Burda 02-2014-128 jacket

After finishing the construction, the jacket cried out for something other than the paint, so, to emphasize the shoulders, I followed the painted patterns with beads in brown and reds.

Burda 02-2014-128 beaded shoulders

And the result?  Well, I think this is going to be something that actually gets worn, despite it’s short length.  It’s not wonderfully styled in these photos, but I was in a hurry to meet the entrance deadline for the Bee.

Burda 02-2014-128 2

If you’d like to see more pictures of this project, please check out my Flickr album.

Silk and Glass

green silk

A close-up of silk organza with ribbon embroidery and glass beading.  This will be the bodice of my DD2’s Christmas dress.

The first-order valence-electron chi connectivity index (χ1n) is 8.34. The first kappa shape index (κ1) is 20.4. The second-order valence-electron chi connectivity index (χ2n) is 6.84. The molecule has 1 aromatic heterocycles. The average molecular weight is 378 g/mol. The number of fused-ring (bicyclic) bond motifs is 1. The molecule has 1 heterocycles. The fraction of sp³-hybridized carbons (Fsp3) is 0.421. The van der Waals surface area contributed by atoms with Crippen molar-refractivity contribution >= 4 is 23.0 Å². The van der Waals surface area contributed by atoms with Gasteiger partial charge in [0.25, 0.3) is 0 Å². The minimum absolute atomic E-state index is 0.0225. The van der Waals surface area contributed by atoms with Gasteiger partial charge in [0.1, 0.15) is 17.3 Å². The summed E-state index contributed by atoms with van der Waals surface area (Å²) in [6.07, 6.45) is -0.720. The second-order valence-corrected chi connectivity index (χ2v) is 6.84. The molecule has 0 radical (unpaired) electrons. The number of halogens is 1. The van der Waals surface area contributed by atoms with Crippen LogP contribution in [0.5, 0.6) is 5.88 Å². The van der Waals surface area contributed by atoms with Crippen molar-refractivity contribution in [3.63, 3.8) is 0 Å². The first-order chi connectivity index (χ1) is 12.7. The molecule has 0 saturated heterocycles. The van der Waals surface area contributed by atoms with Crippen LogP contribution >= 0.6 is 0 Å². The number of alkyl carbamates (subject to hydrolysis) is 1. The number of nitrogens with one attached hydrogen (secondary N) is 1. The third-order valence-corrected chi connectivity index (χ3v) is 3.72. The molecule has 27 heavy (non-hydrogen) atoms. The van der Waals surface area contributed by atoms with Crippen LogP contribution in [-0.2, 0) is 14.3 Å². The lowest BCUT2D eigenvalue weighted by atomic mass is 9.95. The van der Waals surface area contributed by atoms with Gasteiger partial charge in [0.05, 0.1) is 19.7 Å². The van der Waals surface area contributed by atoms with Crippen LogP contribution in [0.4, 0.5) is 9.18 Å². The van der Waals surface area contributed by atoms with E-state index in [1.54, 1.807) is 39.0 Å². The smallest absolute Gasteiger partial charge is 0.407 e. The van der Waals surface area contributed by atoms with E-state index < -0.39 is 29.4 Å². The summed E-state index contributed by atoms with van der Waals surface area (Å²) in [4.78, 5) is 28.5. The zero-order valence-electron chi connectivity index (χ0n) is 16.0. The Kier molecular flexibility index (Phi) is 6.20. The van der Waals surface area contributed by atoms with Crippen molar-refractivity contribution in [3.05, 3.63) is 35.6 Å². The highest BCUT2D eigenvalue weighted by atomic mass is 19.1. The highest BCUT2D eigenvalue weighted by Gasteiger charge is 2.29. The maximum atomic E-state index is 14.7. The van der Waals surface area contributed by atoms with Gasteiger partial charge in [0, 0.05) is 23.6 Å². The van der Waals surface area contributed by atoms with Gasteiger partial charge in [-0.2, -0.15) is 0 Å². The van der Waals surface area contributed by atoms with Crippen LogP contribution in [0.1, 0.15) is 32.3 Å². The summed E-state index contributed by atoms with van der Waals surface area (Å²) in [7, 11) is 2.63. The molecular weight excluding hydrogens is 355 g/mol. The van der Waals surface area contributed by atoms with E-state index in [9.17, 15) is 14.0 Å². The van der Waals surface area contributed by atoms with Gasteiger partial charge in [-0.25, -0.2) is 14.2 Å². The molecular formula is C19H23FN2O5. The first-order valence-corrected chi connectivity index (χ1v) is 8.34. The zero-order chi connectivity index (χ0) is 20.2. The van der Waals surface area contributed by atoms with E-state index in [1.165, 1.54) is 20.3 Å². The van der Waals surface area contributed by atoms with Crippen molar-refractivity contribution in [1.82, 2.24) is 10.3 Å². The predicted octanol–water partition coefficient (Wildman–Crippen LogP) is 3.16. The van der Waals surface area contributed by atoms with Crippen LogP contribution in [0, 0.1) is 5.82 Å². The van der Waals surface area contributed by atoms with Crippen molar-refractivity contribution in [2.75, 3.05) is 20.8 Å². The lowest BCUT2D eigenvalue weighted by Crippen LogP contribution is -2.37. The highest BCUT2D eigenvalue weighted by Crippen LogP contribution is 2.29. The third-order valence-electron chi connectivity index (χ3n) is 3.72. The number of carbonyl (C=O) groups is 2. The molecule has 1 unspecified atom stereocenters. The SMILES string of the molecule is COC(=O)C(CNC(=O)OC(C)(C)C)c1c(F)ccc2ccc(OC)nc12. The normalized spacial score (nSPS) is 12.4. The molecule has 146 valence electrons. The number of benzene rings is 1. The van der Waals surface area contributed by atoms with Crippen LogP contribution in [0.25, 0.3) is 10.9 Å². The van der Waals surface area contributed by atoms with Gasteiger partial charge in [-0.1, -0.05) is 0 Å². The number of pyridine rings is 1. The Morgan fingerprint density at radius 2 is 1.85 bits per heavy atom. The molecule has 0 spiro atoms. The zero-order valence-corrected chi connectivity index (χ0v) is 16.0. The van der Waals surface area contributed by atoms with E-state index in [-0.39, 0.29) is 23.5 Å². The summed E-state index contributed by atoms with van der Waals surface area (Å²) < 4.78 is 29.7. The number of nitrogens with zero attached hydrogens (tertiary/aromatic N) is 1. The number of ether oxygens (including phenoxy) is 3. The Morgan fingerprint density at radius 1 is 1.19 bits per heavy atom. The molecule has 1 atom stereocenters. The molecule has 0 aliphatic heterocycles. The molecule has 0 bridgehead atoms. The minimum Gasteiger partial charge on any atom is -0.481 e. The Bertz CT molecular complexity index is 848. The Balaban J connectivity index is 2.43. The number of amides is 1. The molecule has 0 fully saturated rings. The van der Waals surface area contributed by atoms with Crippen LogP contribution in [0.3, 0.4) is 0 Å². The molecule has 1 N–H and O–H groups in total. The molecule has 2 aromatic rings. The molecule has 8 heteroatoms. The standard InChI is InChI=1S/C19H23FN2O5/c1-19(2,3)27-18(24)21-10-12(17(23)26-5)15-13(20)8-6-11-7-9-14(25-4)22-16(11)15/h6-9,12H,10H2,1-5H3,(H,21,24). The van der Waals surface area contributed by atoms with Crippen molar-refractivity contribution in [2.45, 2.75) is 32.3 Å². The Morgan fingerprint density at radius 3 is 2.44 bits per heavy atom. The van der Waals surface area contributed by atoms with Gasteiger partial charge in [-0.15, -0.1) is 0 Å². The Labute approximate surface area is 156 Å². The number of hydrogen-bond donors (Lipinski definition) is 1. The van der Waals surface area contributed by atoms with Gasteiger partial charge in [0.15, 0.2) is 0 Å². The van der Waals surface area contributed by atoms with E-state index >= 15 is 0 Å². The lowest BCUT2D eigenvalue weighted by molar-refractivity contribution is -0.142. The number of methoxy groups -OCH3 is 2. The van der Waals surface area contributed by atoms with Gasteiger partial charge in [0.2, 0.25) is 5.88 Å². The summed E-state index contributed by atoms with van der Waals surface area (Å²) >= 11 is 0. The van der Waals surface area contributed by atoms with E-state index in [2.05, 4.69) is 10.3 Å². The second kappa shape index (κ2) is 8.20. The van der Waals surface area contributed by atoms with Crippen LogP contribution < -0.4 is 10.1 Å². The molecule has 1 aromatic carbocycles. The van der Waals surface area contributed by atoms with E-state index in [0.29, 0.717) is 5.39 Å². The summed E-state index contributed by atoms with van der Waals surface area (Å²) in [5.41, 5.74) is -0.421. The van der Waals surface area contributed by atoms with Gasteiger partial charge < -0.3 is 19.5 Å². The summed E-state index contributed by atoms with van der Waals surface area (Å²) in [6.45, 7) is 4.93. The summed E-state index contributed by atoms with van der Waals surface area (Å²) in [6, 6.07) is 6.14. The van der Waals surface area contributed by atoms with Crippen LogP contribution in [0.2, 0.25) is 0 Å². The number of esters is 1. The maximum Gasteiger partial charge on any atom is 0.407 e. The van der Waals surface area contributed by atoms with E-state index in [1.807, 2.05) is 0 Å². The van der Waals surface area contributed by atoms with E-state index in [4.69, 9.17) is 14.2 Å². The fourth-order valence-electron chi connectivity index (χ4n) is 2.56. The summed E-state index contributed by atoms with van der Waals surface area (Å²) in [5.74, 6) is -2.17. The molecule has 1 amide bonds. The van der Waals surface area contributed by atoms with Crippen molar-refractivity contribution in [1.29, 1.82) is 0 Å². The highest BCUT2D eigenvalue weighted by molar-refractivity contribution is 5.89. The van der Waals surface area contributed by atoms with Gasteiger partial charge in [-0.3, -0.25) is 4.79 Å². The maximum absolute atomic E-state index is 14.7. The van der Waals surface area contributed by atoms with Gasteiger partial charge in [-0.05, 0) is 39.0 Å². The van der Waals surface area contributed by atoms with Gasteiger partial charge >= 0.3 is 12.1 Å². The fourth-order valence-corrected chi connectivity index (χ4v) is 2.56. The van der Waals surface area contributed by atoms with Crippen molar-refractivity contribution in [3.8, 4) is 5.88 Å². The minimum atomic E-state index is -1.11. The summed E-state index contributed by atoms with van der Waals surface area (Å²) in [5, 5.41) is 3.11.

Finicky Bits

Sequin DartsThis is a bust dart from my current project.  I’ve never worked with sequin-encrusted fabric before.  It’s impossible to sew with a machine, mostly because the small seed beads are not needle-friendly.  I’ll be constructing this garment completely by hand.

Swimsuit Cover-up: Burda 5/2012 #115

coverup front

I’ve been absent, but with good reason!  We’ve been on vacation for the last two weeks and I haven’t been connected, so I couldn’t post or read any of your posts until this past week back in the US.  After reading all your 2012 reviews and 2013 goals, I just didn’t feel like anything sewing ever again.  Period.  Sometimes reading all the reviews and goals inspires and encourages, but other times it causes great discouragement.  Since we’ve been back, however, I’ve caught up on all the sewing blog news and gossip and have found my enthusiasm for sewing returning.  Funny how things like that disappear when one is out of the usual routines in life.